Sense of Decency

Listening to others, seeing things through their eyes.

Plasma donors wait outside a donation center in Brownsville, Texas, May 2021. Photo © Jim McKeever.


Mexicans can be heroes again. 

A U.S. District Court judge last week overturned a 2021 U.S. Customs and Border Protection policy that had stopped Mexicans from crossing the border to donate plasma.

In May 2021, I noticed long lines outside the three plasma donation centers within a few hundred yards of the US-Mexico border in Brownsville, Texas, where I was volunteering. 

Every day, dozens of Mexican men and women lined up on the sidewalks waiting to make money selling their plasma (which is illegal in Mexico). 

The sign on one building read, “Héroes Entran Aquí.” (“Heroes Enter Here.”)

The scene every day was a stark reminder of the steps people are willing to take when facing poverty. Donating plasma twice a week can bring in hundreds of dollars a month, which goes a lot further in Mexico than in the U.S.

But when I returned to Brownsville in May 2022, I saw no more lines outside the centers.  

Last June the U.S. government, in typical arbitrary fashion, put a stop to the decades-long practice, causing more economic hardship for donors from Mexico. ProPublica has been following the impact of the ban  — a global plasma shortage and loss of American jobs in the “$21 billion global market” for plasma, which is essential for many treatments for patients with serious medical conditions and immune deficiencies.

Plasma centers near the border reported losing up to 94 percent of their collection volumes. 

According to the lawsuit, five percent — millions of liters — of plasma collected in the U.S. has come from Mexican donors. 

The lens through which this particular “border crisis” is viewed is mostly economic, with an obvious nod to global public health — unless you’re Mexican. 

In granting a preliminary injunction to overturn the policy, U.S. District Judge Tanya Chutkan said the need for plasma outweighed potential health risks for frequent donors, which include weight loss and reduced levels of antibodies. 

In the lawsuit that resulted in the ban being lifted, pharmaceutical companies cynically described Mexicans’ plasma as a substance that “originates in Mexico” and should be treated as just another imported product.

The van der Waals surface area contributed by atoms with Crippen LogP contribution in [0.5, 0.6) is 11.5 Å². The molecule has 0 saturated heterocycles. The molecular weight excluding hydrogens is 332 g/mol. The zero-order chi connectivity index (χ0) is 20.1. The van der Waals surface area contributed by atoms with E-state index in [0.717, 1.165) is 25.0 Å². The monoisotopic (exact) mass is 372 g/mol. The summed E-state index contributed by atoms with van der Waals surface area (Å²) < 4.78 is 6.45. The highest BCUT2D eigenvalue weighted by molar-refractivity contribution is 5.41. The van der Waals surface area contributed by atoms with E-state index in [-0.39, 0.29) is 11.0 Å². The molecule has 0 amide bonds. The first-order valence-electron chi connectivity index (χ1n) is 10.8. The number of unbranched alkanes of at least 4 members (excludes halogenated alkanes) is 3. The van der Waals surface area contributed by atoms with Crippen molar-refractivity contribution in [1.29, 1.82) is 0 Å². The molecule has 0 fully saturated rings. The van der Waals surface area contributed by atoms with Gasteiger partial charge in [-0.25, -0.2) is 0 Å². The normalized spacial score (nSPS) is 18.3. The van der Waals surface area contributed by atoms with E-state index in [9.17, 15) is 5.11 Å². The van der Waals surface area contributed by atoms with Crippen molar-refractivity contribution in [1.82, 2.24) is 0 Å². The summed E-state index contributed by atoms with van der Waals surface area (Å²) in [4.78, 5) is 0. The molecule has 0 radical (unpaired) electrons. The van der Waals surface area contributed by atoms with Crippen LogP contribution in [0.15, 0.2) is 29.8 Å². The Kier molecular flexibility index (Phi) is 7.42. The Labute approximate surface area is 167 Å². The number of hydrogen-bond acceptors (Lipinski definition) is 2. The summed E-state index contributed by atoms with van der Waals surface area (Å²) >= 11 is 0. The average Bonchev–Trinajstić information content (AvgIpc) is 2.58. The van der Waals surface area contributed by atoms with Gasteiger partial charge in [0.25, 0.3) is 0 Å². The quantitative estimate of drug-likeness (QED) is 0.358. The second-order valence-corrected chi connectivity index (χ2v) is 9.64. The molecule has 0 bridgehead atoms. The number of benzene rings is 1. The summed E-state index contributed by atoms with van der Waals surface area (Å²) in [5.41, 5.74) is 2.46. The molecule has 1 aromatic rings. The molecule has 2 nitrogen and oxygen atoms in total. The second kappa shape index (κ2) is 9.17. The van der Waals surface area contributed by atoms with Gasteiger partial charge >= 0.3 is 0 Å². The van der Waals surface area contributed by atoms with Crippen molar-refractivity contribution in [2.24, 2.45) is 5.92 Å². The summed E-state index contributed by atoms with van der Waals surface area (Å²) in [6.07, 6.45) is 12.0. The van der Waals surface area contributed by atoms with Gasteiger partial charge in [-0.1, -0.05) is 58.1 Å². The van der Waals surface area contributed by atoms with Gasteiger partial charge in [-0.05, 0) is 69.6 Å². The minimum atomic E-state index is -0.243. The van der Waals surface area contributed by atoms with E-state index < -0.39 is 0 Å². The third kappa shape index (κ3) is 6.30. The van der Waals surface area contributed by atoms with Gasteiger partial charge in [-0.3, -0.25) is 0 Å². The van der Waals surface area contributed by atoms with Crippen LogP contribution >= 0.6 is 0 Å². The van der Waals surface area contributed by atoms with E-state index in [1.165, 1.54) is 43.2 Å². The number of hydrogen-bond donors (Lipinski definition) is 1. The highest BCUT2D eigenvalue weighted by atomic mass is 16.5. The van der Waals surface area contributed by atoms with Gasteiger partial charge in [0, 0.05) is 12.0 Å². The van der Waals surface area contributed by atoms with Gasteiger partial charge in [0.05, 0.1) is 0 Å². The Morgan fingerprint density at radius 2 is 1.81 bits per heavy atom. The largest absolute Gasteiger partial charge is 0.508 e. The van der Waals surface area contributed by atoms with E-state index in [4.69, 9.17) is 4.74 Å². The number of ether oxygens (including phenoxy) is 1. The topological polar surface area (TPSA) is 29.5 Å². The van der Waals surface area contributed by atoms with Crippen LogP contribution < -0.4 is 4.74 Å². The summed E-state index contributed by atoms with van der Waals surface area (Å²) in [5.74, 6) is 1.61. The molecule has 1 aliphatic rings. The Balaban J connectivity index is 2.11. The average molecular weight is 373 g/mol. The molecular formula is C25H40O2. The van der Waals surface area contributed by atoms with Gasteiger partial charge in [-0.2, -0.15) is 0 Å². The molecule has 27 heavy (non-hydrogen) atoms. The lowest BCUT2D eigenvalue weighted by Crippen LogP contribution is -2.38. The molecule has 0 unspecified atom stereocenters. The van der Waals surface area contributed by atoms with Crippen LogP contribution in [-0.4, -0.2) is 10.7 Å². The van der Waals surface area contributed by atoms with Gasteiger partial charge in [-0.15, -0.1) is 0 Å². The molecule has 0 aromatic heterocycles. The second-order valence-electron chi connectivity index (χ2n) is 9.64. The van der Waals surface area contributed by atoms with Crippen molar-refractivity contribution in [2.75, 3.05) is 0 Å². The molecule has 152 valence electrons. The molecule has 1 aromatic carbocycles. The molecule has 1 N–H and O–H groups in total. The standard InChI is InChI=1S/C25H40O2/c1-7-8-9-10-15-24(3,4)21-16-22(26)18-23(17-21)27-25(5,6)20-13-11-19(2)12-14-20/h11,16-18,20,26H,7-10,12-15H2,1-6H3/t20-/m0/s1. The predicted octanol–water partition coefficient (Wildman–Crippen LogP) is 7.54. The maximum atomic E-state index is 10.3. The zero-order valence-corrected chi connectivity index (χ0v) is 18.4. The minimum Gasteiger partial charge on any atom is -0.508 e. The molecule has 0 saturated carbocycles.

At least the judge rejected that argument. “A person is more than just a shopping cart of biological products to be bought and sold at a later date,” she wrote.

Forgotten — or ignored — in all of this is the stark reality of the poverty in Mexico that leads so many of its citizens to make money this way. 

I’ve reached out to the pharmaceutical companies that filed the lawsuit (they are based in Spain and Australia) to ask if they have any type of program in Mexico to alleviate poverty or at least provide followup health care for frequent donors after they return to Mexico. 

Stay tuned.

Jim McKeever is a co-founder of Sense of Decency.

Photo illustration © Michelle Gabel


We need a better word, something stronger.

When we talk about divisions in the country and the ways we reinforce and protect our beliefs, we fall back on words like “echo chamber” and “bubble.” 

This is where we prefer to stay — our “safe space,” to use another popular term bordering on cliche. 

But bubbles can pop, and echo chambers don’t conjure up a sense of impermeability or invincibility.

Fortresses. There we go.

That’s what we have surrounded ourselves with — imposing structures with walls thick and high, with strategic vantage points we can hide behind to ward off attackers. 

Let’s throw in a moat. 

Without a bridge or even a drawbridge. 

We need at least one flag, of course, to fly high and let everyone know what we stand for — and what we are willing to fight against.

From the comfort of our fortresses we are secure and superior. 

From up high we can shout down at or fire upon any enemies who dare come close enough to even think about attacking our space, our ideals, our beliefs. How dare they! 

We focus so much on the enemy that we have forgotten about everyone else, those who don’t want to fight but rather are desperate for our help.

How about you?

What is your fortress made of? How high are your walls? How thick? 

What does your flag look like? What does it mean, what does it say about you?

Have you carried your flag into battle, waving it menacingly in the wind?

We all feel damn good about ourselves, so righteous, don’t we?

But here’s the thing. 

Confusion has set in. We haven’t thought things through, haven’t looked far enough into the future — or the past — if at all.

Inside our fortresses, conversations have become arguments. We spend precious time fighting among ourselves. How do we make the walls higher and thicker? Who gets to decide?

While we bicker over who should be in charge, we don’t notice that our flags have begun to tear, that the colors have started to fade.